- Thousands of patients in the U.S. are in need of a kidney transplant
- Study: African-Americans have lower odds of getting a live donor
- Disparity may be because of education levels, economic factors
Carmichael Griffin didn't think anything of it when his face began to swell. He assumed he had just gained a couple of pounds.
But when the swelling progressed to severe vomiting and frequent urination, he knew something was wrong.
It turned out that both of his kidneys were failing. He was suffering from hypertension, a common ailment among African-American patients.
"My blood pressure had scarred my kidneys so much they were surprised I didn't have a stroke then," said Griffin, 32. "I was a walking time bomb."
That was nearly 12 years ago. The Washington-based music producer and actor has been on dialysis and awaiting a kidney transplant since then.
A study published this month by the American Journal of Kidney Diseases shows that African-American patients awaiting a new organ are less likely to get one than non-black patients.
At the 275 transplant centers in the United States, African-Americans had at least a 35% lower chance of receiving a live kidney donation, said Dr. Erin Hall of the Department of Surgery at the Johns Hopkins University School of Medicine. At some centers, African-Americans had a 76% lower chance of getting an organ.
The study surveyed 247,707 adults registered for first-time kidney transplants from 1995 to 2007.
About 92,000 people in the United States are on a waiting list for a kidney transplant. More than one-third are African-Americans, according to the National Kidney Foundation.
In 2011, 5,771 living donor transplants were performed, 813 on African-American patients.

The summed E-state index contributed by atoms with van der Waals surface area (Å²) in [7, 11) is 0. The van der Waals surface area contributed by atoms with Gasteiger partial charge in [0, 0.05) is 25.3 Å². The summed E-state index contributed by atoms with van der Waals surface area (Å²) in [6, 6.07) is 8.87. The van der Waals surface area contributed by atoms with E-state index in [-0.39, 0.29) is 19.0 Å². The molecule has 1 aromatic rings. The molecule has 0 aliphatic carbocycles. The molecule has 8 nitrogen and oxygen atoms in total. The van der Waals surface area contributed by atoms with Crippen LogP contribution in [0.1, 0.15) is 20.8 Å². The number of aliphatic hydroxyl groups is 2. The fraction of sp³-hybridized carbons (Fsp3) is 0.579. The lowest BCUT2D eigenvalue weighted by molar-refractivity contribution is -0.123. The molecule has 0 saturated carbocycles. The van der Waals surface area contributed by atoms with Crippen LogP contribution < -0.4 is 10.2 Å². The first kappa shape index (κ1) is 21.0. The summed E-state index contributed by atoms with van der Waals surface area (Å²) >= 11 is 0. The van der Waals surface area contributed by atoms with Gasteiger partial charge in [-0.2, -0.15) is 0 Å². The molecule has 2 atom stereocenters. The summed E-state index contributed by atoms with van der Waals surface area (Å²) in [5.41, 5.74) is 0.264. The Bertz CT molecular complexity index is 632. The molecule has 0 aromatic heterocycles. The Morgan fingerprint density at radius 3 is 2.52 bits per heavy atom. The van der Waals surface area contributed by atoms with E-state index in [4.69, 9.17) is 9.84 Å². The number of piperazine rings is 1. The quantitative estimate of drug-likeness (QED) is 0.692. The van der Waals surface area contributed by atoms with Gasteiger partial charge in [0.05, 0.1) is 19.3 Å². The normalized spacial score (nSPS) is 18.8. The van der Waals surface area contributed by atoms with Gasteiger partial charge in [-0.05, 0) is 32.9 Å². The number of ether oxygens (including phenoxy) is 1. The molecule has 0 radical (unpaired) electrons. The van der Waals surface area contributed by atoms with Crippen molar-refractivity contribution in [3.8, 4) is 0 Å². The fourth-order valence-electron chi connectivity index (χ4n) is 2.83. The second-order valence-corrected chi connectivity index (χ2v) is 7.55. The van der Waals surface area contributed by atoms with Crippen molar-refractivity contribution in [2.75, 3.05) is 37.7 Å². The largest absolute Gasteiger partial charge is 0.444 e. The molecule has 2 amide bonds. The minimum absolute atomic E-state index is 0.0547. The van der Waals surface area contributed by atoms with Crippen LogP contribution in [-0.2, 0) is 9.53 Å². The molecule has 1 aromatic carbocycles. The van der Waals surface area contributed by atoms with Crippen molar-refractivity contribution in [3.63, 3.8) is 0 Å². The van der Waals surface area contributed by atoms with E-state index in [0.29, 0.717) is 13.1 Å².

"African-Americans had lower odds of obtaining living donor kidney transplantation at every transplant center in the country," Hall said.
Living donor transplants -- donations of an organ or part of an organ from a live person -- are the best option. A kidney from a living donor usually starts to function immediately. In some cases, a kidney from a deceased donor may require a patient to remain on dialysis until it begins to function.
The racial disparity may be attributed to education levels, economic factors or medical characteristics such as blood type, Hall said. Also, some centers may be more focused on deceased kidney transplants, she said.
"There's also a higher prevalence of obesity and diabetes [among African-Americans] that would preclude you to become a donor," Hall said.
Griffin believes there's a lack of support and knowledge about kidney donation among African-Americans. He has asked family and friends for help, but to no avail.
"I am exhausted," he said. "I have a couple of white friends who received transplants and a few black friends whose families donated it to them. Makes me wonder what I'm doing wrong."
He says more education is needed, that potential donors need to know that it's not a life sentence for them.
"Of course living donor kidney transplantation involves not only the recipient of the kidney, but also the donor," Hall said. "It could be the social networks of African-American populations."
Hall advises frustrated African-American patients that it is never too late to take control of their medical care, and to continue to ask.
She suggests patients educate themselves more on the process of living organ donation so that they become more comfortable speaking with potential donors.
"If we continue to fight for them, and they continue to fight for themselves, we can reach a good solution," Hall said.
Griffin has stopped asking family and friends for an organ, but he continues to produce music and act. His hope is that he can one day do those things away from a dialysis machine.